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Ferguson v. City of Fayetteville

United States District Court, E.D. North Carolina, Western Division

May 26, 2015

ROBERT G. FERGUSON, Plaintiff,
v.
CITY OF FAYETTEVILLE and CHIEF HAROLD E. MEDLOCK, in his official Capacity as Chief of Police for the Fayetteville Police Department, Defendants.

ORDER

TERRENCE W. BOYLE, District Judge.

This cause comes before the Court on defendants' motion to dismiss pursuant to Rule 12(b)(6) of the Federal Rules of Civil Procedure. A hearing was held on the matter before the undersigned on May 13, 2015, at Raleigh, North Carolina. For the reasons discussed below, the motion to dismiss is granted in part and denied in part.

BACKGROUND

Plaintiff, a former police officer with the City of Fayetteville, filed this complaint under 42 U.S.C. ยง 1983 alleging deprivation of his liberty interest and due process rights under the Fifth and Fourteenth Amendments to the United States Constitution. Plaintiff alleges that he was hired as a police officer by the City of Fayetteville in 2008 and that in January 2014 he was placed on administrative duty without being given a reason. His gun and badge were taken as a part of being placed on administrative duty. In February 2014, plaintiff learned that he was being charged with professional misconduct related to three incidents that occurred in July 2013, November 2013, and January 2014. Plaintiff denies any professional misconduct.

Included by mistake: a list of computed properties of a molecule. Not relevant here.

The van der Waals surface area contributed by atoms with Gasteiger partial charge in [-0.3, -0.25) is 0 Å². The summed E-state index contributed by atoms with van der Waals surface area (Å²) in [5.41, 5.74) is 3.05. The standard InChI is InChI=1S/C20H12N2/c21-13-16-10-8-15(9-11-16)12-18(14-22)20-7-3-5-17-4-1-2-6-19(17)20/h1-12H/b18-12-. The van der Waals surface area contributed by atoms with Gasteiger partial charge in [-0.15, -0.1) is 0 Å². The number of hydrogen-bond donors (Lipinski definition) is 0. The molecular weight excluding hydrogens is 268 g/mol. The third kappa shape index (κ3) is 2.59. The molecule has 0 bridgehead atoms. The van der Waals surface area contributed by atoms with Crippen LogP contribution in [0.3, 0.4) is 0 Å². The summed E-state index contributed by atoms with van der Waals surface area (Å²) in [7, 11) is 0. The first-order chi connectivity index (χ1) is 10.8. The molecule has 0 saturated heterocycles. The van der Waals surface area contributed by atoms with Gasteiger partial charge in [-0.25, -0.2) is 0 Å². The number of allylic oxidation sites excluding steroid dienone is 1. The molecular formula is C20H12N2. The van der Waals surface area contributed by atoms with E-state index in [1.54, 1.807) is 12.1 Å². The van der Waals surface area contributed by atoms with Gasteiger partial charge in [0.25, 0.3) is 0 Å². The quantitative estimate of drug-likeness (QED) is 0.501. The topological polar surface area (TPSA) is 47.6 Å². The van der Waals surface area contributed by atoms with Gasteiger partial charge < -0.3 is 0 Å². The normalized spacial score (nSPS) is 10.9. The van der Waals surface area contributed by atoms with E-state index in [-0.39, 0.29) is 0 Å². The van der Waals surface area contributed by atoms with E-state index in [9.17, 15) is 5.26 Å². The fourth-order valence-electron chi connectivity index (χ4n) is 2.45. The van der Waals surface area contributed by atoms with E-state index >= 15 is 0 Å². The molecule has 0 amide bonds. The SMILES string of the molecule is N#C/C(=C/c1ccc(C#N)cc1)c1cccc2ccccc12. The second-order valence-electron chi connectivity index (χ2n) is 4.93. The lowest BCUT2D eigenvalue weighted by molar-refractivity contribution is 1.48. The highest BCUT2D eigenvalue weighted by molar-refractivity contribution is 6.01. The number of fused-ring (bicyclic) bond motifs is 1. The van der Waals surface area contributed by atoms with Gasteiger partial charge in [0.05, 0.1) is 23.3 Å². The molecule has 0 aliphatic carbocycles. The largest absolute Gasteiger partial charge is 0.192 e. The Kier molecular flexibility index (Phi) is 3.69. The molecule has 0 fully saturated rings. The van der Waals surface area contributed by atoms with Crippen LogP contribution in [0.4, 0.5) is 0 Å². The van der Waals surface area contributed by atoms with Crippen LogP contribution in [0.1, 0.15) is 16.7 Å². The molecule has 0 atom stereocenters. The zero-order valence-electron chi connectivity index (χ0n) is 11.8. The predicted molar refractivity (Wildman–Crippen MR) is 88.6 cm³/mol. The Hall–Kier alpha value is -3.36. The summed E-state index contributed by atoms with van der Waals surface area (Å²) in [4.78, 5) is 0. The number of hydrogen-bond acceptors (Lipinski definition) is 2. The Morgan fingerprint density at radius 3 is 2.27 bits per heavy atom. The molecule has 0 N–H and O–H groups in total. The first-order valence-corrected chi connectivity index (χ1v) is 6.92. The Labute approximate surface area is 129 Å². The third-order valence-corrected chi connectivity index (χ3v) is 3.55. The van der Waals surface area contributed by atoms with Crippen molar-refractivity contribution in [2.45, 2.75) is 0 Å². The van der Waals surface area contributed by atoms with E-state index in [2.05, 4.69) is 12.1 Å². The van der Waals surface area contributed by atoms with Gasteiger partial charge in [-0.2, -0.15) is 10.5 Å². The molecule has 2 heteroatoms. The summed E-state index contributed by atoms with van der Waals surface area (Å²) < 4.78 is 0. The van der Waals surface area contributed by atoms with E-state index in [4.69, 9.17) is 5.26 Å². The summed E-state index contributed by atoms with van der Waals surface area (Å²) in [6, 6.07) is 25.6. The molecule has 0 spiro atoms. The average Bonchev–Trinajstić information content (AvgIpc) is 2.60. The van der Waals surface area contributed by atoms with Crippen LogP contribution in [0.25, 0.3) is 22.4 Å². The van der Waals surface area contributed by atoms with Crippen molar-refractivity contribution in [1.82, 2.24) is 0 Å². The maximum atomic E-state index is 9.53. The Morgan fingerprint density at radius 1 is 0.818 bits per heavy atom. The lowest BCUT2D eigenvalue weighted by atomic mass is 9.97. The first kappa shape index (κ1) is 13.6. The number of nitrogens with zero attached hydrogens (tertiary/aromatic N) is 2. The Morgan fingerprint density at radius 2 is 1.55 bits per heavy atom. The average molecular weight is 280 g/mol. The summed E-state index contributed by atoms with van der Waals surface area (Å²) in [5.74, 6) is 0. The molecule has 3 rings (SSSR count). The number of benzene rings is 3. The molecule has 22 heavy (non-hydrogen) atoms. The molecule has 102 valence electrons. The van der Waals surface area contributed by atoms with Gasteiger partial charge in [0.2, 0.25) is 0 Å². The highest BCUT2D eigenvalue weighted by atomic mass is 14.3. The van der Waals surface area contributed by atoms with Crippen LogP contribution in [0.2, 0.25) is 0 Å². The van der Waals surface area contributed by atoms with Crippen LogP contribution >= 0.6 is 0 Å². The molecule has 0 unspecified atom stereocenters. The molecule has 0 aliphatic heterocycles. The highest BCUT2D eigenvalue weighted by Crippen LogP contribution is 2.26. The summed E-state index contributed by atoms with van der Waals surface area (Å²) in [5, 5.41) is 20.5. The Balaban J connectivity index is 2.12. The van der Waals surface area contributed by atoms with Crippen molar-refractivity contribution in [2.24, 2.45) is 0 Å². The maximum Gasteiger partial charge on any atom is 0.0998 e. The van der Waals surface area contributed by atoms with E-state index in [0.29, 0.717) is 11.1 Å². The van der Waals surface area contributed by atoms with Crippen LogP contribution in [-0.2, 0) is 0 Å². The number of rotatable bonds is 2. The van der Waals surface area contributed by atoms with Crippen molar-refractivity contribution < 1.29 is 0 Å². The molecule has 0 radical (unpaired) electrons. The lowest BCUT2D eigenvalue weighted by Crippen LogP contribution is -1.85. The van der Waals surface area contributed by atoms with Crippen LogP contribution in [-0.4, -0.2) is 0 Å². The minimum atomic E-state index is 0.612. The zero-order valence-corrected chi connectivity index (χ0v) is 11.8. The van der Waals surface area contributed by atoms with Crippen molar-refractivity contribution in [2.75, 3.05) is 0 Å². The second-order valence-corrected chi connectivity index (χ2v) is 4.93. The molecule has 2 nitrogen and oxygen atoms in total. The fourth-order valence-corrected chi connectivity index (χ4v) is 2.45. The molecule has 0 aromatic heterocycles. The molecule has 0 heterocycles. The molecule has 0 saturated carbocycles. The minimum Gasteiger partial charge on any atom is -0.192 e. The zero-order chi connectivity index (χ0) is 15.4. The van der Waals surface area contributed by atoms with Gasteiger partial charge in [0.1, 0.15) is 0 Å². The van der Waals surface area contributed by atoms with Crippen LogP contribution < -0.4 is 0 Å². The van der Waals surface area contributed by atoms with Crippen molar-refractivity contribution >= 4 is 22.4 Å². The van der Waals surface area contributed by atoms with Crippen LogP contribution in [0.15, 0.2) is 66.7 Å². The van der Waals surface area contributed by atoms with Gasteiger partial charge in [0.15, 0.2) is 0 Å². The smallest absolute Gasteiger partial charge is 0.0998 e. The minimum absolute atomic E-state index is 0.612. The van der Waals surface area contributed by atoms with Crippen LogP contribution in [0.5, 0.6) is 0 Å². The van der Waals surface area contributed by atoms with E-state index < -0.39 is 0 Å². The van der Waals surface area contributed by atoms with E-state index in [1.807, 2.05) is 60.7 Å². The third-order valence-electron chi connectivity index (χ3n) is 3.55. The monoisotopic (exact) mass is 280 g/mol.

When defendants' investigation into the misconduct charges had not been completed on April 1, 2014, plaintiff submitted his resignation. Thereafter, and without notice to or participation in by plaintiff, defendants commenced a Chain of Command Review Board (CCRB) review of the charges of misconduct. On April 29, 2014, defendants notified plaintiff by letter that the administrative investigation was complete, that it had been reviewed by the CCRB, and that because plaintiff had resigned prior to the completion of the investigation he had no rights to appeal. The complaint further alleges that the CCRB policy does not provide an officer with the opportunity to be present at the review, address the members of the CCRB, or question witnesses, thereby denying plaintiff with the right to a name-clearing hearing and the right to cross-examine witnesses.

DISCUSSION

A Rule 12(b)(6) motion tests the legal sufficiency of the complaint. Papasan v. Allain, 478 U.S. 265, 283 (1986). When acting on a motion to dismiss under Rule 12(b)(6), "the court should accept as true all well-pleaded allegations and should view the complaint in a light most favorable to the plaintiff." Mylan Labs., Inc. v. Matkari, 7 F.3d 1130, 1134 (4th Cir.1993). A complaint must allege enough facts to state a claim for relief that is facially plausible. Bell Atlantic Corp. v. Twombly, 550 U.S. 544, 555 (2007). Facial plausibility means that the facts pled "allow[] the court to draw the reasonable inference that the defendant is liable for the misconduct alleged"; mere recitals of the elements of a cause of action supported by conclusory statements do not suffice. Ashcroft v. Iqbal, 556 U.S. 662, 678 (2009). If the factual allegations do not nudge the plaintiffs claims "across the line from conceivable to plausible, " the "complaint must be dismissed." Twombly, 550 U.S. at 570.